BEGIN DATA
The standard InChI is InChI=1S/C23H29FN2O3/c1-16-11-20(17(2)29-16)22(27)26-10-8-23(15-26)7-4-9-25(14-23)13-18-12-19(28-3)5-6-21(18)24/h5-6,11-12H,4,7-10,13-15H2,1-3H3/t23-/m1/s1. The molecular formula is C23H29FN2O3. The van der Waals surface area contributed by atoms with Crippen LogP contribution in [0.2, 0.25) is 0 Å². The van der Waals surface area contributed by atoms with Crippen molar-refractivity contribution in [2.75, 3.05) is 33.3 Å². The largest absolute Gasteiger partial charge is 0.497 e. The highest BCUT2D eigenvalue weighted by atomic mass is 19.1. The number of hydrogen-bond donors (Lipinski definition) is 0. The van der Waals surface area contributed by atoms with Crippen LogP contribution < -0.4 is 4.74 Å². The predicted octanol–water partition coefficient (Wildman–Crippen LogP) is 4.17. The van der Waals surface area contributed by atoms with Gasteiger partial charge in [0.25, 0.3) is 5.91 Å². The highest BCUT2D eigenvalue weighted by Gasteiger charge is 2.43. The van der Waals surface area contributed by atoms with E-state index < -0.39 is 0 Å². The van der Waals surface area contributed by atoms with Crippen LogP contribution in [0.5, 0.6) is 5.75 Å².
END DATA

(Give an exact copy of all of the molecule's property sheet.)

The standard InChI is InChI=1S/C23H29FN2O3/c1-16-11-20(17(2)29-16)22(27)26-10-8-23(15-26)7-4-9-25(14-23)13-18-12-19(28-3)5-6-21(18)24/h5-6,11-12H,4,7-10,13-15H2,1-3H3/t23-/m1/s1. The molecular formula is C23H29FN2O3. The van der Waals surface area contributed by atoms with Crippen LogP contribution in [0.2, 0.25) is 0 Å². The van der Waals surface area contributed by atoms with Crippen molar-refractivity contribution in [2.75, 3.05) is 33.3 Å². The largest absolute Gasteiger partial charge is 0.497 e. The highest BCUT2D eigenvalue weighted by atomic mass is 19.1. The number of hydrogen-bond donors (Lipinski definition) is 0. The van der Waals surface area contributed by atoms with Crippen LogP contribution < -0.4 is 4.74 Å². The predicted octanol–water partition coefficient (Wildman–Crippen LogP) is 4.17. The van der Waals surface area contributed by atoms with Gasteiger partial charge in [0.25, 0.3) is 5.91 Å². The highest BCUT2D eigenvalue weighted by Gasteiger charge is 2.43. The van der Waals surface area contributed by atoms with E-state index < -0.39 is 0 Å². The van der Waals surface area contributed by atoms with Crippen LogP contribution in [0.5, 0.6) is 5.75 Å².